Emily's Quest (Emily Series #3)

Emily's Quest (Emily Series #3)

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by L. M. Montgomery

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The third and final volume of Lucy Maud Montgomery’s celebrated Emily trilogy, Emily’s Quest is a vigorously drawn study of a woman coming to terms with love and her own ambition. In no other novel did Montgomery explore more fully the beauty, complexity, and wonder of love. In every detail, this mature novel, by one of the world’s best-loved…  See more details below


The third and final volume of Lucy Maud Montgomery’s celebrated Emily trilogy, Emily’s Quest is a vigorously drawn study of a woman coming to terms with love and her own ambition. In no other novel did Montgomery explore more fully the beauty, complexity, and wonder of love. In every detail, this mature novel, by one of the world’s best-loved authors, captures the drama and confusion of a young life on the brink.

Along with Emily of New Moon and Emily Climbs, Emily’s Quest is an honest and poignant portrait of a singular woman.

Product Details

Random House Children's Books
Publication date:
Emily Novels Series, #3
Edition description:
Sales rank:
Product dimensions:
4.87(w) x 6.87(h) x 0.69(d)
950L (what's this?)
Age Range:
8 - 12 Years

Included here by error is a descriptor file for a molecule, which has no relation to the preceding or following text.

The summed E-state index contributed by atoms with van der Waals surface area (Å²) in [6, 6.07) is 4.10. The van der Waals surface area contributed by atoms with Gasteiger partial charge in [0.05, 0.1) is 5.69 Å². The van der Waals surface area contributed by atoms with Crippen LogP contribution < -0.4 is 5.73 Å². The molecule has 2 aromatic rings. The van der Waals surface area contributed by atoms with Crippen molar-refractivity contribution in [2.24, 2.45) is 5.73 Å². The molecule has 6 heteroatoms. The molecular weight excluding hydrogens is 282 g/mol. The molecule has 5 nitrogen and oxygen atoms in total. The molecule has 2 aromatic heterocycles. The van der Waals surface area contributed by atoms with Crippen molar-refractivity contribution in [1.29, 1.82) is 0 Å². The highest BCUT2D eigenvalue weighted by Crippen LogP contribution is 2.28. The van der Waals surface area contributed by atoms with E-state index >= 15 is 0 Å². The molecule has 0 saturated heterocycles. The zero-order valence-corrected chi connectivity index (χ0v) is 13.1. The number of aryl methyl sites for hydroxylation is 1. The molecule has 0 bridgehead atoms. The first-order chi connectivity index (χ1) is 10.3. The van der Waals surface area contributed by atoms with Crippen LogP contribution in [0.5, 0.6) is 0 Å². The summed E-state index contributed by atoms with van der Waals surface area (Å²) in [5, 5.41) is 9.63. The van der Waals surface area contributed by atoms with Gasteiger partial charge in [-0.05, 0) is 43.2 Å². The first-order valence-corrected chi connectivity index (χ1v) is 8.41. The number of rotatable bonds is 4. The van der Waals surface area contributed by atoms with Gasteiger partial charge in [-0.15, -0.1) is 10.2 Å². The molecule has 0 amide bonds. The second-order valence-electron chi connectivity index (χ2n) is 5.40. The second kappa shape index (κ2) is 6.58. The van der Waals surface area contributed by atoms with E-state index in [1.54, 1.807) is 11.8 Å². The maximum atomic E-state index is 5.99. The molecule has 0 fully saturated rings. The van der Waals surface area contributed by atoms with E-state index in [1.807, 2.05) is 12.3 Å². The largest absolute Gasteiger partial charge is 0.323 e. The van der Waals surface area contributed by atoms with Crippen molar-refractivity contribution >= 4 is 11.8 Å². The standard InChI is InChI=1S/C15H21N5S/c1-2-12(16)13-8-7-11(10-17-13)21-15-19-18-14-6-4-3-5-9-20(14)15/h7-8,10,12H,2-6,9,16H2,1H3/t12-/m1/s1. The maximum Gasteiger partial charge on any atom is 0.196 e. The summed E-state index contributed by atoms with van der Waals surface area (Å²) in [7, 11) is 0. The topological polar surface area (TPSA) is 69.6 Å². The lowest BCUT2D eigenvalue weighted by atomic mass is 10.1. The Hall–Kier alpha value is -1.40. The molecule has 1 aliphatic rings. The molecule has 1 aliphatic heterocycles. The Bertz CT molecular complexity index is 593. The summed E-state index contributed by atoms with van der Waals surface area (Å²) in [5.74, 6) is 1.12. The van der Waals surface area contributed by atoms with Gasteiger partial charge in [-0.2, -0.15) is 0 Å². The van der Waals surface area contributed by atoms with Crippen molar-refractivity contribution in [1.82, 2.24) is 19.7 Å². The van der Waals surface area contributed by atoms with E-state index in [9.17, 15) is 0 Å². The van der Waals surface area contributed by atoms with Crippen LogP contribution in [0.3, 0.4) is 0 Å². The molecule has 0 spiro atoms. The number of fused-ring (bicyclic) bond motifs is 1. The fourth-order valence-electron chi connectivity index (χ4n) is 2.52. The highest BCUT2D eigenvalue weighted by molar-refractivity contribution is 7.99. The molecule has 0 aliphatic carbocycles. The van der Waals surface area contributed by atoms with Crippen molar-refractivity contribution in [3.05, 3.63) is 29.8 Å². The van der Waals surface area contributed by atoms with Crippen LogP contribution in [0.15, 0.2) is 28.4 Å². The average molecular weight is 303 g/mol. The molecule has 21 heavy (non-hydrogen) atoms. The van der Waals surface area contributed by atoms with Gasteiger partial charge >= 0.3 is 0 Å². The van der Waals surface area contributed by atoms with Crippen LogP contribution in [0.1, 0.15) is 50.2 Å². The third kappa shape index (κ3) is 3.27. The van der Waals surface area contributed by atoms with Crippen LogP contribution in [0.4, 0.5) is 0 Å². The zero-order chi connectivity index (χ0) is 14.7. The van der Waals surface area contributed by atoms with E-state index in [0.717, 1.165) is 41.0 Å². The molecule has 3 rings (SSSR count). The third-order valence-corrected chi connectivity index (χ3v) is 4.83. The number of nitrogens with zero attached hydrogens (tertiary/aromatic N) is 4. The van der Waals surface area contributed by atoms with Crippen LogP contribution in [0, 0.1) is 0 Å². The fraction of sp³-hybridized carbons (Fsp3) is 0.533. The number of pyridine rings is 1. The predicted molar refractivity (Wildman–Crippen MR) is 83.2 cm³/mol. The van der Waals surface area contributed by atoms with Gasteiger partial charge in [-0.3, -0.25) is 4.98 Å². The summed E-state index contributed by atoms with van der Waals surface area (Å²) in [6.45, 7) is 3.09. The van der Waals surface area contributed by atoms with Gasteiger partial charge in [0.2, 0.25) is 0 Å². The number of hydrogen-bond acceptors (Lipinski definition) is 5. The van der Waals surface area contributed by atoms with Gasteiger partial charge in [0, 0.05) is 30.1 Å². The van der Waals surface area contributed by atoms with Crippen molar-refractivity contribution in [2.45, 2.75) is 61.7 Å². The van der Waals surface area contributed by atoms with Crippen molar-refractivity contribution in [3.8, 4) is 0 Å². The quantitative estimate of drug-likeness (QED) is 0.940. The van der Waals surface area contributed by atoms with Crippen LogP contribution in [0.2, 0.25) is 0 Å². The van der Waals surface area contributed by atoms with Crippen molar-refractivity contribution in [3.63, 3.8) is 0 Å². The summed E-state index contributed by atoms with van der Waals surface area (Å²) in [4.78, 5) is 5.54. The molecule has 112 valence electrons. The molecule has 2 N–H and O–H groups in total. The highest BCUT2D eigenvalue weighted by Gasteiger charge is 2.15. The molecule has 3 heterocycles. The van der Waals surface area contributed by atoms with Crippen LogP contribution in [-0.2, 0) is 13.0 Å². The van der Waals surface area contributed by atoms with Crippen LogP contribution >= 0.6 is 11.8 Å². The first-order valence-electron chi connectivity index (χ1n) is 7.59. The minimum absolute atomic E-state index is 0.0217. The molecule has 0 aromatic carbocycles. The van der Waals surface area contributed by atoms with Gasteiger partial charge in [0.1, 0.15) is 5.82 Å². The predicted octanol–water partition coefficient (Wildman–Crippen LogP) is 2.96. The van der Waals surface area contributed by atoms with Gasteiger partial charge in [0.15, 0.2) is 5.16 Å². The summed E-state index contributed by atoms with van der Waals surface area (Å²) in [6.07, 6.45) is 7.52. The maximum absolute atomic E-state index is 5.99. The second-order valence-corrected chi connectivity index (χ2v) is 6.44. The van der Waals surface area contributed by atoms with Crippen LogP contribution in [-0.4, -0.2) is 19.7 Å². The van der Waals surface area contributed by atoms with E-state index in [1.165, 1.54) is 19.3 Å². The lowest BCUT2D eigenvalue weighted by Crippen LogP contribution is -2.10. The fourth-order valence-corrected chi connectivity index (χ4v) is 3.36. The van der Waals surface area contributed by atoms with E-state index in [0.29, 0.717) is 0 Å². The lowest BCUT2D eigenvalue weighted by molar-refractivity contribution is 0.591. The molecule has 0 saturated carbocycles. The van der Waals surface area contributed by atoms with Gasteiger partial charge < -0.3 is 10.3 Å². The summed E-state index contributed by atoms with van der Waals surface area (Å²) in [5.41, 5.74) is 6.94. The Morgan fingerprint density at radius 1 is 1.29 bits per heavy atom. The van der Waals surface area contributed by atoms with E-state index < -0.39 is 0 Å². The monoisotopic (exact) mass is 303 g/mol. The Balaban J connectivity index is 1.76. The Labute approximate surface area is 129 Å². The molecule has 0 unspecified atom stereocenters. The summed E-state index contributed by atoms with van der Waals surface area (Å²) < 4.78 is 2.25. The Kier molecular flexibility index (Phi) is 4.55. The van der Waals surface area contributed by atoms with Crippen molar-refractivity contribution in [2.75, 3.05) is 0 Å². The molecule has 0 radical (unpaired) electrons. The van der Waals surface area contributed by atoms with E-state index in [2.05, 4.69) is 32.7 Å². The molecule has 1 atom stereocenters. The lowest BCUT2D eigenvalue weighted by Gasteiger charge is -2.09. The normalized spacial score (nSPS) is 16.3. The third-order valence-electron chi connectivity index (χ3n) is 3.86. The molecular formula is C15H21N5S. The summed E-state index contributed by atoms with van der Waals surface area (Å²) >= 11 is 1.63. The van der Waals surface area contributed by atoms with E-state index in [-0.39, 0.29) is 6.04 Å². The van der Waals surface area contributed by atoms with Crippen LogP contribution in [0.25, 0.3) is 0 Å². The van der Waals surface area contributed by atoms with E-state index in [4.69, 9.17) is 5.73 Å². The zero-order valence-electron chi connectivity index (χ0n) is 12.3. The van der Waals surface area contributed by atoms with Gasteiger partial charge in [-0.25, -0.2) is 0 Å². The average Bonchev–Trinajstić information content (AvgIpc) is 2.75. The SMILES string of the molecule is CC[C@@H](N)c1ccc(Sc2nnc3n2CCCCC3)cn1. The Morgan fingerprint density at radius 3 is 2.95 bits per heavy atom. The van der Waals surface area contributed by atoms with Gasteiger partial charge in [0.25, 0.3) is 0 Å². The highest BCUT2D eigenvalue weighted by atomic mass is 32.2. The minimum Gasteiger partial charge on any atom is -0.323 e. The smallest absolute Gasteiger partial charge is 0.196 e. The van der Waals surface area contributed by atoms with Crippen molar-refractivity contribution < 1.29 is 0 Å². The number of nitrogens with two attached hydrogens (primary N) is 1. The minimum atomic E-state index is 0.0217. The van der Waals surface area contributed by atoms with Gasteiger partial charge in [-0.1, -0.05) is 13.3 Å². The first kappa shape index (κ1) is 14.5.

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One  I "No more cambric tea" had Emily Byrd Starr written in her diary when she came home to New Moon from Shrewsbury, with high school days behind her and immortality before her. Which was a symbol. When Aunt Elizabeth Murray permitted Emily to drink real tea – as a matter of course and not as an occasional concession – she thereby tacitly consented to let Emily grow up. Emily had been considered grown-up by other people for sometime, especially by Cousin Andrew Murray and Friend Perry Miller, each of whom had asked her to marry him and been disdainfully refused for his pains. When Aunt Elizabeth found this out she knew it was no use to go on making Emily drink cambric tea. Though, even then, Emily had no real hope that she would ever be permitted to wear silk stockings. A silk petticoat might be tolerated, being a hidden thing, in spite of its seductive rustle, but silk stockings were immoral. So Emily, of whom it was whispered somewhat mysteriously by people who knew her to people who didn't know her,  "she writes," was accepted as one of the ladies of New Moon, where nothing had ever changed since her coming there seven years before and where the carved ornament on the sideboard still cast the same queer shadow of an Ethiopian silhouette on exactly the same place on the wall where she had noticed it delightedly on her first evening there. An old house that had lived its life long ago and so was very quiet and wise and a little mysterious. Also a little austere, but very kind. Some of the Blair Water and Shrewsbury people thought it was a dull place and outlook for a young girl and said she had been very foolish to refuse Miss Royal's offer of a "position on a magazine" in New York. Throwing away such a good chance to make something of herself! But Emily, who had very clear-cut ideas of what she was going to make of herself, did not think life would be dull at New Moon or that she had lost her chance of Alpine climbing because she had elected to stay there. She belonged by right divine to the Ancient and Noble Order of Story-tellers. Born thousands of years earlier she would have sat in the circle around the fires of the tribe and enchanted her listeners. Born in the foremost files of time she must reach her audience through many artificial mediums. But the materials of story weaving are the same in all ages and all places. Births, deaths, marriages, scandals – these are the only really interesting things in the world. So she settled down very determinedly and happily to her pursuit of fame and fortune – and of something that was neither. For writing, to Emily Byrd Starr, was not primarily a matter of worldly lucre or laurel crown. It was something she had to do. A thing – an idea – whether of beauty or ugliness, tortured her until it was "written out." Humorous and dramatic by instinct, the comedy and tragedy of life enthralled her and demanded expression through her pen. A world of lost but immortal dreams, lying just beyond the drop-curtain of the real, called to her for embodiment and interpretation – called with a voice she could not – dared not – disobey. She was filled with youth's joy in mere existence. Life was forever luring and beckoning her onward. She knew that a hard struggle was before her; she knew that she must constantly offend Blair Water neighbours who would want her to write obituaries for them and who, if she used an unfamiliar word, would say contemptuously that she was "talking big"; she knew there would be rejection slips galore; she knew there would be days when she would feel despairingly that she could not write and that it was of no use to try; days when the editorial phrase, "not necessarily a reflection on its merits," would get on her nerves to such an extent that she would feel like imitating Marie Bashkirtseff and hurling the taunting, ticking, remorseless sitting-room clock out of the window; days when everything she had done or tried to do would slump – become mediocre and despicable; days when she would be tempted to bitter disbelief in her fundamental conviction that there was as much truth in the poetry of life as in the prose; days when the echo of that "random word" of the gods, for which she so avidly listened, would only seem to taunt her with its suggestions of unattainable perfection and loveliness beyond the reach of mortal ear or pen. She knew that Aunt Elizabeth tolerated but never approved her mania for scribbling. In her last two years in Shrewsbury High School Emily, to Aunt Elizabeth's almost incredulous amazement, had actually earned some money by her verses and stories. Hence the toleration. But no Murray had ever done such a thing before. And there was always that sense, which Dame Elizabeth Murray did not like, of being shut out of something. Aunt Elizabeth really resented the fact that Emily had another world, apart from the world of New Moon and Blair Water, a kingdom starry and illimitable, into which she could enter at will and into which not even the most determined and suspicious of aunts could follow her. I really think that if Emily's eyes had not so often seemed to be looking at something dreamy and lovely and secretive Aunt Elizabeth might have had more sympathy with her ambitions. None of us, not even self-sufficing Murrays of New Moon, like to be barred out.